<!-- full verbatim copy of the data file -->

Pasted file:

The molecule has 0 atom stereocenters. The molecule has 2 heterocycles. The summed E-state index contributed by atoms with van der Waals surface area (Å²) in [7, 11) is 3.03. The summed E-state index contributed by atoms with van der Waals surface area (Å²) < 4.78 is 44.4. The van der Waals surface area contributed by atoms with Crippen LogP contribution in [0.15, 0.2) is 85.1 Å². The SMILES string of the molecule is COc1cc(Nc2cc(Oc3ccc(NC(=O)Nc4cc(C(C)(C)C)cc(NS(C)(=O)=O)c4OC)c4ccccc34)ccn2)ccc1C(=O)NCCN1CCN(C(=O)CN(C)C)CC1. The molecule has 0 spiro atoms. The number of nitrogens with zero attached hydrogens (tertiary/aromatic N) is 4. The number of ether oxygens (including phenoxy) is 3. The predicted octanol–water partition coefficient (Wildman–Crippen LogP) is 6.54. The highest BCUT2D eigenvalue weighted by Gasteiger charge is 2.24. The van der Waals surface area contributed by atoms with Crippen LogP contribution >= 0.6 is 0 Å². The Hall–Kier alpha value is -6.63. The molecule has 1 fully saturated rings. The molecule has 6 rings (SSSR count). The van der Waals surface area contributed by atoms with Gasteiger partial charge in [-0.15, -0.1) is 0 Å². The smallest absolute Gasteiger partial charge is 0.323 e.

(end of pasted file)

The molecule has 0 atom stereocenters. The molecule has 2 heterocycles. The summed E-state index contributed by atoms with van der Waals surface area (Å²) in [7, 11) is 3.03. The summed E-state index contributed by atoms with van der Waals surface area (Å²) < 4.78 is 44.4. The van der Waals surface area contributed by atoms with Crippen LogP contribution in [0.15, 0.2) is 85.1 Å². The SMILES string of the molecule is COc1cc(Nc2cc(Oc3ccc(NC(=O)Nc4cc(C(C)(C)C)cc(NS(C)(=O)=O)c4OC)c4ccccc34)ccn2)ccc1C(=O)NCCN1CCN(C(=O)CN(C)C)CC1. The molecule has 0 spiro atoms. The number of nitrogens with zero attached hydrogens (tertiary/aromatic N) is 4. The number of ether oxygens (including phenoxy) is 3. The predicted octanol–water partition coefficient (Wildman–Crippen LogP) is 6.54. The highest BCUT2D eigenvalue weighted by Gasteiger charge is 2.24. The van der Waals surface area contributed by atoms with Crippen LogP contribution >= 0.6 is 0 Å². The Hall–Kier alpha value is -6.63. The molecule has 1 fully saturated rings. The molecule has 6 rings (SSSR count). The van der Waals surface area contributed by atoms with Gasteiger partial charge in [-0.15, -0.1) is 0 Å². The smallest absolute Gasteiger partial charge is 0.323 e.